We all know brisket. It’s that tender, melt-in-your-mouth meat that’s typically smoked for hours on end and is always one of the most popular items at any BBQ joint. But what is brisket point? This is the question I was faced with while recently checking out the meat section in my grocery store. I was excited to see anything at all with the word “brisket” on it, as this isn’t typically something you’ll find around my parts (unless you go to one of the aforementioned BBQ joints.) But what I was looking at wasn’t just brisket, it was “brisket point.” And what in the heck was that? For the time being, it was something that was added to my grocery cart so I could take it home and do some further research.
What I didn’t know was that brisket is one cut of meat that’s typically separated by a thick vein of fat running across one end. One of those sections is known as “the flat,” and this is the portion most of us have stared down at some point. While still fatty, it’s much leaner than the other section, and is a flat (as the name would suggest) rectangular shape. On the other side of that section however, is the brisket point, the thing I had brought home not really knowing what it was at all. The point is more of a triangle, although mine was rolled up and tied up like a short but thick log. The point contains much more fat in it, and is the more economical of the two cuts (which, besides being some type of brisket, is what made me buy it in the first place.) So now I knew what the two different parts of brisket were. The question still remained though – what was I supposed to do with it?
Traditionally, brisket – any cut of brisket – is smoked, and there are purists that will tell you you’re ruining either part by braising it. But no longer having a smoker (and currently out of wood chips to turn my grill into one,) braising was really the only choice I had, and I will tell you this. Braised brisket point is one of the best pieces of meat I’ve brought to my dinner table in awhile.
1 brisket point that’s been rolled and tied $10.10
1/2 can tomatoes, with 1/2 of the juice $0.95
1 onion, cut in half and then sliced $0.47
3 cloves garlic, sliced $0.03
2 sprigs fresh thyme $0.40
2 sprigs fresh rosemary $0.40
1/2 cup white wine $1.57
2 tablespoons butter $0.12
2 tablespoons canola oil $0.14
2 tablespoons all-purpose flour $0.02
Total cost $14.22
Cost per serving $3.55
1.) Preheat oven to 325 degrees Fahrenheit.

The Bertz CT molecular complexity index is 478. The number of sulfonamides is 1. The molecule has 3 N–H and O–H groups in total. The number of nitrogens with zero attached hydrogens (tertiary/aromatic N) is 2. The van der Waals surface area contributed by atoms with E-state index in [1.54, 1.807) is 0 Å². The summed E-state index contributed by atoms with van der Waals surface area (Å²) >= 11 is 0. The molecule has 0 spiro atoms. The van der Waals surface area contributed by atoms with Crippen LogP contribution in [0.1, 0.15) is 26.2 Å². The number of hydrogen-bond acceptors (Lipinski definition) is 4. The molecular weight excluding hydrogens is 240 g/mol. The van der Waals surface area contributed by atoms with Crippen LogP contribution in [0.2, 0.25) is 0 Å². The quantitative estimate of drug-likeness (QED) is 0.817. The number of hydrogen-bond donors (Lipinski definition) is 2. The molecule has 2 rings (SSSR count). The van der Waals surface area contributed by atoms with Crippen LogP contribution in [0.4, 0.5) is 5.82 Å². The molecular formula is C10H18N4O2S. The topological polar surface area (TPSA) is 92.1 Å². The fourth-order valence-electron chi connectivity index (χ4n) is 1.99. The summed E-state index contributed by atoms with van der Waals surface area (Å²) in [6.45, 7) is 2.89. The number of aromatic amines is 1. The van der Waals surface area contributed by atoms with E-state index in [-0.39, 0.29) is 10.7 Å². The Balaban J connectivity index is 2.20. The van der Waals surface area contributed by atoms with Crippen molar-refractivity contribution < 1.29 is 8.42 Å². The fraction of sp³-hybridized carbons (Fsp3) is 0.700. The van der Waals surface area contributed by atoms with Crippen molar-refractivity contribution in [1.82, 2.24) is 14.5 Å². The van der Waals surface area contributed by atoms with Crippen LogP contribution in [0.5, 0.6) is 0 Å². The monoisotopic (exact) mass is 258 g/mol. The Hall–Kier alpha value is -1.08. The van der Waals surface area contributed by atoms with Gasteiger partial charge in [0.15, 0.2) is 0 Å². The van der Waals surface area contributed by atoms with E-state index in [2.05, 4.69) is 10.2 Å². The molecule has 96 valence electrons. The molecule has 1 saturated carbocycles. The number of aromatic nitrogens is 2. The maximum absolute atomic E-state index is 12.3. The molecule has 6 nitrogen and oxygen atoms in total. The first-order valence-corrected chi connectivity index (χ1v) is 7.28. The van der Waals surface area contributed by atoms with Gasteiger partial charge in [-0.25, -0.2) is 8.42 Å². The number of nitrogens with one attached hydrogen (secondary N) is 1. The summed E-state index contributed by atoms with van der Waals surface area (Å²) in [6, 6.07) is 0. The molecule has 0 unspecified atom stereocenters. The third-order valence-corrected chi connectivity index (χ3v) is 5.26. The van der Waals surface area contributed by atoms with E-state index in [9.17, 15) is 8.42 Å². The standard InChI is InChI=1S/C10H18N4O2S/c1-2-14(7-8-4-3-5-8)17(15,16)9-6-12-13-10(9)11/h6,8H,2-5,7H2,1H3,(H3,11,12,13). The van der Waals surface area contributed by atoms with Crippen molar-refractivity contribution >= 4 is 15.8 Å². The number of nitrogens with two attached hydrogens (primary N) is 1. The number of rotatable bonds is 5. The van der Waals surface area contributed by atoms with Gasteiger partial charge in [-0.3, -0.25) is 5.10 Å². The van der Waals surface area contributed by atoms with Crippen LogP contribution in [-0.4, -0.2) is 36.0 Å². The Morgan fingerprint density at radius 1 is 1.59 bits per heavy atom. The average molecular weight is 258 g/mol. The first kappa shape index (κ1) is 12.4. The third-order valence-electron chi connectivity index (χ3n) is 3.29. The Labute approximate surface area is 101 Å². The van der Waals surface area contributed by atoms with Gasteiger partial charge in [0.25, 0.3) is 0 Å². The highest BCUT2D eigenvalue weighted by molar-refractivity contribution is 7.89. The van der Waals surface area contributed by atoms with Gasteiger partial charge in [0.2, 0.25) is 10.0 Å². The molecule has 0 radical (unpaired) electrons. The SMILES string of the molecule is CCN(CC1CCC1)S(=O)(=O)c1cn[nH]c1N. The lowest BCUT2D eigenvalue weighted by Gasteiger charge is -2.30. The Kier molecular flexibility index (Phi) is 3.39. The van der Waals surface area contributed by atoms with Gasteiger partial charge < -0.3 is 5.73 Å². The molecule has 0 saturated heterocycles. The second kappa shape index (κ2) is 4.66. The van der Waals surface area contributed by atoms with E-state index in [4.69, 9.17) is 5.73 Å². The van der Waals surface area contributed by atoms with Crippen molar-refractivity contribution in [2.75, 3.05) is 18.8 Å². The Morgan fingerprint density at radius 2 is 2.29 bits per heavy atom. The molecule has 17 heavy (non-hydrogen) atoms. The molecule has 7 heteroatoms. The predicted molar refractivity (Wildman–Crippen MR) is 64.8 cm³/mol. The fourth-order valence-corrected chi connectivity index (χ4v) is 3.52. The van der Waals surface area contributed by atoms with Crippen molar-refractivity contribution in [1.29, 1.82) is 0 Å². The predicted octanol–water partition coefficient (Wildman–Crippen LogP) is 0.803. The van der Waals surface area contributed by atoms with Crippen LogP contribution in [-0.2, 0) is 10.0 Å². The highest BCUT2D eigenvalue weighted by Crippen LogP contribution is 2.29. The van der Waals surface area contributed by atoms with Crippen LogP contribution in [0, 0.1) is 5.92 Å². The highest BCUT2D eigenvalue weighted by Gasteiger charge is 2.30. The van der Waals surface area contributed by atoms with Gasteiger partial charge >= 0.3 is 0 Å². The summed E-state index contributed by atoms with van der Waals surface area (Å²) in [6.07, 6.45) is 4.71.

2.) Sprinkle the brisket point with salt and pepper and place a skillet over medium-high heat. Place butter and canola oil in the skillet and when both have melted together, place brisket point into the skillet. Sear on all sides to brown. When entire brisket point has been seared, move to a roasting pan and turn heat under skillet to medium.
3.) Add onions and garlic to the skillet and stir. Cook for 2 or 3 minutes, just until onions have started to soften. Add tomatoes along with their juice, and white wine. Stir and scrape with a wooden spoon to remove all brown bits from the bottom. Add thyme, rosemary, a bit of salt and pepper, and bring to a boil. Cook for just 1 or 2 minutes and then pour over brisket point in the roasting pan.
4.) Add enough water to the roasting pan so that it comes halfway up the side of the meat. Cover, and place in the preheated oven. Cook for 2 1/2 to 3 hours, until the meat can be pulled apart with two forks.
5.) Place brisket point on the cutting board or plate and strain the contents of the roasting pan into a saucepan. Discard larger items and place brisket point back into the roasting pan (this will make it easier to rest, as you can simply replace the lid.) Place saucepan with cooking liquid in it over high heat and bring to a boil. Meanwhile, make a slurry by combining the all-purpose flour and water in a glass and whisking vigorously with a fork. When cooking liquid begins boiling, whisk in the slurry. Stir and when it begins to thicken, lower heat to medium or medium-low.
6.) When the meat has rested for about 10 minutes, remove to a cutting board and slice across into thin strips. Place on a serving platter and spoon a bit of gravy over top to keep it moist and flavourful. Place the remaining gravy in a gravy boat to be served at the table.
7.) Serve and enjoy!